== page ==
Volaria by M.D. Neu
Volaria, your home away from Earth.
Humans are no longer alone; they have been joined by Arcanes, Lycans, and Vampires. It's been over a hundred years since the Earth went through The Shift. Where once almost eight billion humans lived, the population now holds at four billion. But that wasn't the only change. No one anticipated the branching of human DNA to produce new species of humans. Arcanes, Lycans, and Vampires are hidden throughout the genome, awaiting puberty before they manifest distinctly unhuman abilities. Finally, the new species of man were welcomed. No longer studied or treated as outcasts by most. People accepted these new humans and they integrated into society, albeit not easily. This allowed the UN Government to focus on colonizing space, in order to secure a future for all.
Risks remain however, permitting a vampire to feed from you can cause shared memories. Tobin Corsian took such a risk. He resides in a newly reopened district of San Jose, California, where his family's old home stood. He lives there with his friend Mikel, a Lycan, and his dog Begger. Instead of making his mandatory monthly blood donation at the government blood bank for the vampire community, Tobin decides, with the help of his therapist, to visit Biter, a vampire spa. The spa allows vampires to feed from humans directly while providing spa and sexual services, granting the donor a three-month reprieve from their required donations. Tobin's encounter at Biter opens a window to his past and an experience he had as a child on the moon. Questions abound as he tries to unravel his past and make sense of his life.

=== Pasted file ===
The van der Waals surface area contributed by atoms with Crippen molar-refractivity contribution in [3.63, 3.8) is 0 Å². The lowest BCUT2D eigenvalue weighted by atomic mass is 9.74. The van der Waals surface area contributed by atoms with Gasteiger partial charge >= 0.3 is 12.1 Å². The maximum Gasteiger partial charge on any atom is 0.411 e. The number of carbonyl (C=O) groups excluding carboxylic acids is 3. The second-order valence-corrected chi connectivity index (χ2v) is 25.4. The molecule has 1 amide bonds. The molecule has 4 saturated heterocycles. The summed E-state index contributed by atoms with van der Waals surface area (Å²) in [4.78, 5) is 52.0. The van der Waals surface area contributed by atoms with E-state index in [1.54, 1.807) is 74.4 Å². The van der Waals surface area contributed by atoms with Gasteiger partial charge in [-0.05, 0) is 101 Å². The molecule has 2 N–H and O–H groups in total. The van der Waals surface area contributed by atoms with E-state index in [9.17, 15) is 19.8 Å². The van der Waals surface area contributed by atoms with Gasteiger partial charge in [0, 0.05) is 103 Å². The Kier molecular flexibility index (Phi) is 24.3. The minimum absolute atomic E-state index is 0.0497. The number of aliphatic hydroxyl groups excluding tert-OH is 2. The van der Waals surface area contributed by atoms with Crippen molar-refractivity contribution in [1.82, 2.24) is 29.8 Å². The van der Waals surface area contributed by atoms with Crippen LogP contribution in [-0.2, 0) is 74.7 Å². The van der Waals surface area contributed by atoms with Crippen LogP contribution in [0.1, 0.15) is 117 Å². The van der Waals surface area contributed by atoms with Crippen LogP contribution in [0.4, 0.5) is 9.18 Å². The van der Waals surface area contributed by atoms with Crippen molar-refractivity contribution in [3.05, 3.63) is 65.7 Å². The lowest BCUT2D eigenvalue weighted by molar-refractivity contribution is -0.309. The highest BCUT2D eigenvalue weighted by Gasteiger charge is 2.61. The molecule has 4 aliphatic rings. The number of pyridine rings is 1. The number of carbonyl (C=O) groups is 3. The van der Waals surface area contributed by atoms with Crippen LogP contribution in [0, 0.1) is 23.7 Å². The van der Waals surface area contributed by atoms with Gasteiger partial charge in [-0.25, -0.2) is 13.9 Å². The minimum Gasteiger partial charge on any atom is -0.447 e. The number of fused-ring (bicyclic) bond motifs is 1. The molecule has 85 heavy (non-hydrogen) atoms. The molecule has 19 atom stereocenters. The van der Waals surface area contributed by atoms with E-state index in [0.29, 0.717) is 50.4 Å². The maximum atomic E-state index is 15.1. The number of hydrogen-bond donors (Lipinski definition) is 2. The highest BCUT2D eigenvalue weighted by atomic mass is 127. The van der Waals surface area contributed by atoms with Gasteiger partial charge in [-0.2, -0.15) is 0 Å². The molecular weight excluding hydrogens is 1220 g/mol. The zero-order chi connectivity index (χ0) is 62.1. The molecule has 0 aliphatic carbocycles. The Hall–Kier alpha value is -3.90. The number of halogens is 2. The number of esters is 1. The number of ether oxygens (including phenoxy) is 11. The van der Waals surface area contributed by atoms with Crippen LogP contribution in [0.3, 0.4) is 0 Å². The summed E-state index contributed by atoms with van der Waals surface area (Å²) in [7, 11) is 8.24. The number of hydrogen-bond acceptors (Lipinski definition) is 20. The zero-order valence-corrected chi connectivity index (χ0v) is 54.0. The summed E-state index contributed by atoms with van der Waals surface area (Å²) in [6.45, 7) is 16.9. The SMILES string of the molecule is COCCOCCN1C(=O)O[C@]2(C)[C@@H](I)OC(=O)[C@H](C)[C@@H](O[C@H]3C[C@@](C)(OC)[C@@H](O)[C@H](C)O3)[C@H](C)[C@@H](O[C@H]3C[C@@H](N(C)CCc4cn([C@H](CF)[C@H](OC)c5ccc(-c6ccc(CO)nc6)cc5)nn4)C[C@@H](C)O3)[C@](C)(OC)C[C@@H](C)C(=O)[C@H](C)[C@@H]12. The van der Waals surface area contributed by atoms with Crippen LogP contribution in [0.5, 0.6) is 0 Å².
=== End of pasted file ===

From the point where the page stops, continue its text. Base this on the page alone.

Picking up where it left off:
AUTHOR: M.D. Neu
PUBLISHER: Spectrum Books
LENGTH: 454 pages
GENRE: Fantasy, Science Fiction
Partial Queer Rep Summary: Gay/Achillean Minor Character(s), Genderqueer/Nonbinary Secondary Character(s).
*I received a free review copy in exchange for an honest review of this book.
DNF 33% in.
I prefer my magic systems a bit more defined and my sci-fi to have lots of hand-waving, this felt like the inverse of both and just didn't work for me. The world-building is fairly detailed in terms of the systems and bureaucracy around the characters, in a style which draws connections to their history (our present) as touchstones. There are a lot of visual details of actions and descriptions which give a sense of setting and specific body language, leaving room for the reader to infer emotions of secondary characters (and occasionally the main character). It's a combination of narrative styles that I've encountered before and which rarely work for me, it didn't fit in this case, so I'm stopping.
Moderate CW for xenophobia, blood.
Minor CW for sexual content, body shaming, panic attacks, medical content, medical trauma, torture, child death, death.